How comfortable is the Alfa Romeo Stelvio
Most people buying into Alfa Romeo will be doing so for the sporty image, and here the Stelvio more than delivers. In short no SUV or crossover this side of a Porsche Macan drives as nicely. Indeed, we’d argue the Stelvio rides more comfortably than the Porsche, its lithe cross-country pace sharing much in character with the Giulia saloon on which it is based. The Stelvio is way more family-friendly, though, with more space in the back and a much bigger boot. While improved in a previous update the interior can’t match rivals from Mercedes, BMW or other more traditional premium brands for quality of its fixtures and fittings but things improve as you go up the trim levels and the more traditional vibe fits the overall character.
Features of the Alfa Romeo Stelvio
This latest update to the Stelvio range progresses through three trim levels, all of them with improved equipment. This includes the distinctive triple-lens headlights with what’s known as Matrix LED technology, the short version being the lights can vary and direct the direction and intensity of the beams for maximum illumination without dazzling other road users. If you drive a lot at night, especially on dark country roads, it’s a real bonus, and the lights are standard on all Stelvios. Meanwhile the range of connected services available through the central screen has been expanded, meaning you can interact with the car remotely via your phone. The screen itself is on the small side compared with rivials but the customisable, widget-based operating system is easy to navigate and we like the option of being able to control it via a physical knob to keep eyes on the road. Apple CarPlay and Android Auto are also supported, though not wirelessly. Also new for all trim levels is a fully digital instrument cluster with a choice of display themes, while leather, power seats and other luxuries come as you work your way up the range. Mid-level Veloce feels like a nice balance, all in all.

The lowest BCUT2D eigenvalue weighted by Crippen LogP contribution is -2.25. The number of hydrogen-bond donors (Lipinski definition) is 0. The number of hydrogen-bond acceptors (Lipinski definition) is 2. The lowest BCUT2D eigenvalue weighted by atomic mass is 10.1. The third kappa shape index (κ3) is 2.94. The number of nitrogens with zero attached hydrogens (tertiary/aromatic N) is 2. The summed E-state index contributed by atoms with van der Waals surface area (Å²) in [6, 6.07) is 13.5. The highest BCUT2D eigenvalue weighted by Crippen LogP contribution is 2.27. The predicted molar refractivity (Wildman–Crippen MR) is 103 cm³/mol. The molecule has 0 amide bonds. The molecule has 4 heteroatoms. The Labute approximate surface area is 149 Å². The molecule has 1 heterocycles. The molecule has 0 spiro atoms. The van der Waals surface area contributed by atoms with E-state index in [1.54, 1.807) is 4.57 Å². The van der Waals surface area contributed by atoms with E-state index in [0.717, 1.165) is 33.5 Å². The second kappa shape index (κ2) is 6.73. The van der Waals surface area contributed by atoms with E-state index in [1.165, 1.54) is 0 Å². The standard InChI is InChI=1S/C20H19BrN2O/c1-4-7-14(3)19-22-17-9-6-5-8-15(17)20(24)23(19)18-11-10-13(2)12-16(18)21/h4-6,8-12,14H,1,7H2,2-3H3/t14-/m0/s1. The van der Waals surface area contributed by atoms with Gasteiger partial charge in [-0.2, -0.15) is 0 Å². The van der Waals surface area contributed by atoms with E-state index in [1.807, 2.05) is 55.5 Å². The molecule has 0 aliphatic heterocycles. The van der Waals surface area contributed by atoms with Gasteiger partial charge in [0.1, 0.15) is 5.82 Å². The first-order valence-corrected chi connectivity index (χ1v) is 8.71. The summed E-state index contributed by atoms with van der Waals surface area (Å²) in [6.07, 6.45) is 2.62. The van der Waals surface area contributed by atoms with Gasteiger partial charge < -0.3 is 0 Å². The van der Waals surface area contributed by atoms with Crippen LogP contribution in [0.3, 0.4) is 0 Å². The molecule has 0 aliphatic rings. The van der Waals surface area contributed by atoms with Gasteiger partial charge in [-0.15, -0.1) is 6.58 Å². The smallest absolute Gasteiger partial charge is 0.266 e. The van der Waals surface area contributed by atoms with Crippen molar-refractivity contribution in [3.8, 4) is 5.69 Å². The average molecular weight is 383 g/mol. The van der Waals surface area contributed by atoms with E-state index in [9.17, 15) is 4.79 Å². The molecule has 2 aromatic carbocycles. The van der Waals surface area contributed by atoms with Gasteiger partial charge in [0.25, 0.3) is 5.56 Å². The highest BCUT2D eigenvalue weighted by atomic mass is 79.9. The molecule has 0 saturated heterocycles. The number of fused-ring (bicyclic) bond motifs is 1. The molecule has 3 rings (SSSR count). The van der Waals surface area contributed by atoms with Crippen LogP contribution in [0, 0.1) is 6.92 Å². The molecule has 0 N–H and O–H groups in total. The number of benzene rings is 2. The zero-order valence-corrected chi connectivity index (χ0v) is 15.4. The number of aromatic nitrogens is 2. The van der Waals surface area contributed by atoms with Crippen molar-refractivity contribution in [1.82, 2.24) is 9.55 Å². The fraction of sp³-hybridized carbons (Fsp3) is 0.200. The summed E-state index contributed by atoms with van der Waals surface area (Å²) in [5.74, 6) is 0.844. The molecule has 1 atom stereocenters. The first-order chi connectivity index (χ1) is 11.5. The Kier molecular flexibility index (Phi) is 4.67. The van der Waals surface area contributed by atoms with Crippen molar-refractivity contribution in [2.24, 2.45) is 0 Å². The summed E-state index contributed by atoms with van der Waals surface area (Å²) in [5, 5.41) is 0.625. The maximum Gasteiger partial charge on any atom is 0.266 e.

Power for a Alfa Romeo Stelvio
A simplified engine range strips out the lower-powered options to concentrate on a single 210 horsepower diesel or the 280 horsepower petrol. Both drive all four wheels through a standard automatic gearbox and a three-position driver mode system, encouragement to switch to Dynamic and use the gearbox in manual provided by the large, supercar-style shifter paddles behind the steering wheel. Previous experience of the diesel suggests it feels strong but a little unrefined, the petrol seeming more appropriate given Alfa Romeo’s sporting traditions and with strong performance across the board. If that's still not enough there’s still the seriously spicy Quadrifoglio version, which costs a lot more and has the pace and handling to chase proper sports cars. That’s a more committed – and expensive – purchase and the regular petrol engine feels the right balance for a car more likely to be used as family transport. With no hybrid assistance set your expectations to realistic when it comes to fuel consumption and other running costs, though.